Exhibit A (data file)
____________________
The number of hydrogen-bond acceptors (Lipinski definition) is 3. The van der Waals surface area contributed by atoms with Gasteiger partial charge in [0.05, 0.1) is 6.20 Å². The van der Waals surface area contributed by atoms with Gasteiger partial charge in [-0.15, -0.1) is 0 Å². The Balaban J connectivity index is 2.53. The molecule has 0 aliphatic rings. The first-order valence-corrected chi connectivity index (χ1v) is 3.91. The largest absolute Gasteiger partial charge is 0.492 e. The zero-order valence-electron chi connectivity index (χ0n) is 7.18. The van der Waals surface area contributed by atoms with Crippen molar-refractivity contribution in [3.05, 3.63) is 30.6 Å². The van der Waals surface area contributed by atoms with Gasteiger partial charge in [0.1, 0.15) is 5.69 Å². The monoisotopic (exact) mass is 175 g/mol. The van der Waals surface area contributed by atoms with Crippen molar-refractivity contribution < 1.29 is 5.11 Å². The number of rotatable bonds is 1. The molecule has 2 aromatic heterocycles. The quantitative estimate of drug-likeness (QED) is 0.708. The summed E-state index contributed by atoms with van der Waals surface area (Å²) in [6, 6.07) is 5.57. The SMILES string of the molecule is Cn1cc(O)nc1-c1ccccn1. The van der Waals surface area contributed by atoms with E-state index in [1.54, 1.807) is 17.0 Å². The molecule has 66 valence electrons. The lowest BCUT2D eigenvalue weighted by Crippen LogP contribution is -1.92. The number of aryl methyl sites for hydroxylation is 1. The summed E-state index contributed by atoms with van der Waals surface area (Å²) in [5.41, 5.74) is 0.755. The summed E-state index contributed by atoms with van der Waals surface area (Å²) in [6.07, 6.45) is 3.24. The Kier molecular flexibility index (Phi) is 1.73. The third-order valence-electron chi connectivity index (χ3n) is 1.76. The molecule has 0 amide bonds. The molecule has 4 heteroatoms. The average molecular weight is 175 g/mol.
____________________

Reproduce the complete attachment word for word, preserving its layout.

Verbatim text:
The number of hydrogen-bond acceptors (Lipinski definition) is 3. The van der Waals surface area contributed by atoms with Gasteiger partial charge in [0.05, 0.1) is 6.20 Å². The van der Waals surface area contributed by atoms with Gasteiger partial charge in [-0.15, -0.1) is 0 Å². The Balaban J connectivity index is 2.53. The molecule has 0 aliphatic rings. The first-order valence-corrected chi connectivity index (χ1v) is 3.91. The largest absolute Gasteiger partial charge is 0.492 e. The zero-order valence-electron chi connectivity index (χ0n) is 7.18. The van der Waals surface area contributed by atoms with Crippen molar-refractivity contribution in [3.05, 3.63) is 30.6 Å². The van der Waals surface area contributed by atoms with Gasteiger partial charge in [0.1, 0.15) is 5.69 Å². The monoisotopic (exact) mass is 175 g/mol. The van der Waals surface area contributed by atoms with Crippen molar-refractivity contribution < 1.29 is 5.11 Å². The number of rotatable bonds is 1. The molecule has 2 aromatic heterocycles. The quantitative estimate of drug-likeness (QED) is 0.708. The summed E-state index contributed by atoms with van der Waals surface area (Å²) in [6, 6.07) is 5.57. The SMILES string of the molecule is Cn1cc(O)nc1-c1ccccn1. The van der Waals surface area contributed by atoms with E-state index in [1.54, 1.807) is 17.0 Å². The molecule has 66 valence electrons. The lowest BCUT2D eigenvalue weighted by Crippen LogP contribution is -1.92. The number of aryl methyl sites for hydroxylation is 1. The summed E-state index contributed by atoms with van der Waals surface area (Å²) in [5.41, 5.74) is 0.755. The summed E-state index contributed by atoms with van der Waals surface area (Å²) in [6.07, 6.45) is 3.24. The Kier molecular flexibility index (Phi) is 1.73. The third-order valence-electron chi connectivity index (χ3n) is 1.76. The molecule has 0 amide bonds. The molecule has 4 heteroatoms. The average molecular weight is 175 g/mol.